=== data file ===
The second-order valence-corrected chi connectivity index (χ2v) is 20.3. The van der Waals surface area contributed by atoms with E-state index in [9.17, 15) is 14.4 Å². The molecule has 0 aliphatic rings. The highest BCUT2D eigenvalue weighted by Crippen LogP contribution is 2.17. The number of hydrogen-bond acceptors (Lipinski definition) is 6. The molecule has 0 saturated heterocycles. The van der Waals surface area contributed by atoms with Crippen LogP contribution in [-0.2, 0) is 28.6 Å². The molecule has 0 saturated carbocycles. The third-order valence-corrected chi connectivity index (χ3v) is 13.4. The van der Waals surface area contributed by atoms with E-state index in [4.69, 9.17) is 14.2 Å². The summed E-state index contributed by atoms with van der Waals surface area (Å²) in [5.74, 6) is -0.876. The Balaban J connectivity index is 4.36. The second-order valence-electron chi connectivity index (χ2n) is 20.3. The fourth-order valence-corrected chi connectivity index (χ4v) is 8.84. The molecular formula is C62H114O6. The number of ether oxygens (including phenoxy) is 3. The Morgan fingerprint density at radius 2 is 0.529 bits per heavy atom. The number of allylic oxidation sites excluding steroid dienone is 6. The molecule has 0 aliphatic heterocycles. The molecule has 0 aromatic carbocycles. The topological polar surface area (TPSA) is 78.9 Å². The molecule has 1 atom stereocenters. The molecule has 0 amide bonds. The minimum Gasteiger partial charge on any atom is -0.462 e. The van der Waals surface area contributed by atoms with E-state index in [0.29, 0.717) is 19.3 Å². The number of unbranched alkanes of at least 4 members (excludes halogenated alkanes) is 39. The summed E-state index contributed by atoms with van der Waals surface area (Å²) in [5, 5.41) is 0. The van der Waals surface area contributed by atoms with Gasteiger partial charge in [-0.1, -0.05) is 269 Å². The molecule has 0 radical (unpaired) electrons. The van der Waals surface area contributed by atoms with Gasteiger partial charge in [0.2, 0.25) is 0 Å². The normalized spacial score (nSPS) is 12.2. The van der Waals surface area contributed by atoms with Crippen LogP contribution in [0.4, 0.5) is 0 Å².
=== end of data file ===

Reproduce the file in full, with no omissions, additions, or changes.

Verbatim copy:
The second-order valence-corrected chi connectivity index (χ2v) is 20.3. The van der Waals surface area contributed by atoms with E-state index in [9.17, 15) is 14.4 Å². The molecule has 0 aliphatic rings. The highest BCUT2D eigenvalue weighted by Crippen LogP contribution is 2.17. The number of hydrogen-bond acceptors (Lipinski definition) is 6. The molecule has 0 saturated heterocycles. The van der Waals surface area contributed by atoms with Crippen LogP contribution in [-0.2, 0) is 28.6 Å². The molecule has 0 saturated carbocycles. The third-order valence-corrected chi connectivity index (χ3v) is 13.4. The van der Waals surface area contributed by atoms with E-state index in [4.69, 9.17) is 14.2 Å². The summed E-state index contributed by atoms with van der Waals surface area (Å²) in [5.74, 6) is -0.876. The Balaban J connectivity index is 4.36. The second-order valence-electron chi connectivity index (χ2n) is 20.3. The fourth-order valence-corrected chi connectivity index (χ4v) is 8.84. The molecular formula is C62H114O6. The number of ether oxygens (including phenoxy) is 3. The Morgan fingerprint density at radius 2 is 0.529 bits per heavy atom. The number of allylic oxidation sites excluding steroid dienone is 6. The molecule has 0 aliphatic heterocycles. The molecule has 0 aromatic carbocycles. The topological polar surface area (TPSA) is 78.9 Å². The molecule has 1 atom stereocenters. The molecule has 0 amide bonds. The minimum Gasteiger partial charge on any atom is -0.462 e. The van der Waals surface area contributed by atoms with E-state index in [0.29, 0.717) is 19.3 Å². The number of unbranched alkanes of at least 4 members (excludes halogenated alkanes) is 39. The summed E-state index contributed by atoms with van der Waals surface area (Å²) in [5, 5.41) is 0. The van der Waals surface area contributed by atoms with Gasteiger partial charge in [-0.1, -0.05) is 269 Å². The molecule has 0 radical (unpaired) electrons. The van der Waals surface area contributed by atoms with Gasteiger partial charge in [0.2, 0.25) is 0 Å². The normalized spacial score (nSPS) is 12.2. The van der Waals surface area contributed by atoms with Crippen LogP contribution in [0.4, 0.5) is 0 Å².